Fuel Costs Climbing - President Has The Key

As fuel prices continue to increase and the memory of the summer of 2008 comes into focus for our country, let's hope the past repeats itself - or is at least given a chance.

Source: http://www.eia.doe.gov/

The per barrel oil price peaked in July of 2008, right along with the national average of diesel fuel. While we are far from the pinnacle of both, we are rapidly on course to meet them soon. The difference should be the painful memory of filling up to get to work at the expense of not eating or not paying bills.  All this while hearing daily conversations and declarations that it was a defining moment in the behaviors and policies of not just Americans, but people through-out the world.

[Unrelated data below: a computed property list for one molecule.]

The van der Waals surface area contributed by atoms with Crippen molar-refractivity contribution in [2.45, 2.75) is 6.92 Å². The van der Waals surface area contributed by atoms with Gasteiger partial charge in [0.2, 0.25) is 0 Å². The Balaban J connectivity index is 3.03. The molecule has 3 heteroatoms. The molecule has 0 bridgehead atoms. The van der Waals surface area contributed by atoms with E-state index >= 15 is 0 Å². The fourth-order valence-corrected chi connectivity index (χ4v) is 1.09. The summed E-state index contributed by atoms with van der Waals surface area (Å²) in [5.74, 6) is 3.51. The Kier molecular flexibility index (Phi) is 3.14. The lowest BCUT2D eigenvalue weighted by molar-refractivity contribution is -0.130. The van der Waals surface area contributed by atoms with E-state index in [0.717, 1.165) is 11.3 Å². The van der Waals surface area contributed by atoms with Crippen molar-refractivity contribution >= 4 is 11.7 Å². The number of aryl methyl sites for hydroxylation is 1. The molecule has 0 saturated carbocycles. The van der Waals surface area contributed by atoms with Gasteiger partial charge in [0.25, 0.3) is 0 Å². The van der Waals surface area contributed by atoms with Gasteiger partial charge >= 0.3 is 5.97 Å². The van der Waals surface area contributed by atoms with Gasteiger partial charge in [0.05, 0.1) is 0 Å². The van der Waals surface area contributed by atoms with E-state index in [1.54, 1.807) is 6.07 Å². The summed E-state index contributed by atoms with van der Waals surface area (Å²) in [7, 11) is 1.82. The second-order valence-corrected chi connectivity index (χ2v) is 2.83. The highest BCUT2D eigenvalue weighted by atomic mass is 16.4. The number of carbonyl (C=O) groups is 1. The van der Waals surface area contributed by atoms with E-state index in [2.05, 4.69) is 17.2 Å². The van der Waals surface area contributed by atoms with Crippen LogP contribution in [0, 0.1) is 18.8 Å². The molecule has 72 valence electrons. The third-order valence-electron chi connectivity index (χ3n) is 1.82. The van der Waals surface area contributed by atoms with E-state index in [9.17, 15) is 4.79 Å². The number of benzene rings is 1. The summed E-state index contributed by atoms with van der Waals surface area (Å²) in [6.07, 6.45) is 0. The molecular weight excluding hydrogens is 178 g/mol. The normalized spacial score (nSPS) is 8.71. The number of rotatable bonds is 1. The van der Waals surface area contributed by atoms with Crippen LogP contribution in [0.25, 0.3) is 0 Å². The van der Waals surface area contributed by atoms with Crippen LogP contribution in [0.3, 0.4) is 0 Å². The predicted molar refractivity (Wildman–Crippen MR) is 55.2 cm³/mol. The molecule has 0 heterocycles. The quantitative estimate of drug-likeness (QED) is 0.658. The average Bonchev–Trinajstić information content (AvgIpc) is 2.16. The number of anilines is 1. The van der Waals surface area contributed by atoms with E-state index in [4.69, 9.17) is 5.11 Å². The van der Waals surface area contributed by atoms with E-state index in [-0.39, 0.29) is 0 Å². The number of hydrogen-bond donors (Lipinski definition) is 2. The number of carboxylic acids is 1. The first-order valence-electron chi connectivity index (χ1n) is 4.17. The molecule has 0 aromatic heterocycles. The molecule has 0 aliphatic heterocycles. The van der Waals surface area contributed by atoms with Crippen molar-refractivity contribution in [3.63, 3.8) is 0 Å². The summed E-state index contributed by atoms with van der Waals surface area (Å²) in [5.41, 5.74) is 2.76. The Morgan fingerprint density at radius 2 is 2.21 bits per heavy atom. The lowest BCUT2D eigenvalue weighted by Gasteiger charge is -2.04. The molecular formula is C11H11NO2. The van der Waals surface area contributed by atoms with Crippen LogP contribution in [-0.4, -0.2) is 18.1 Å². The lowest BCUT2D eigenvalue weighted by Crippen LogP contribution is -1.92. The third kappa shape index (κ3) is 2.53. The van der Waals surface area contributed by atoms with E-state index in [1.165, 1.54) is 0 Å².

Apocalyptic banter of a greedy President lining the pockets of his cronies filled the airways along with talk of new technologies taking over if the cost of fuel continued to increase (electric cars, wind and solar power, hydrogen powered cars... etc).

In the end it is just a memory to most.  But why? What happened? What turned the tide?

Malcom Gladwell is the author of The Tipping Point - How Little Things Can Make a Big Difference. This book defines and demonstrates the strange phenomenon of everyday struggles that change in an instant.

Make More Money in RV Transport - 5 MORE Things to Know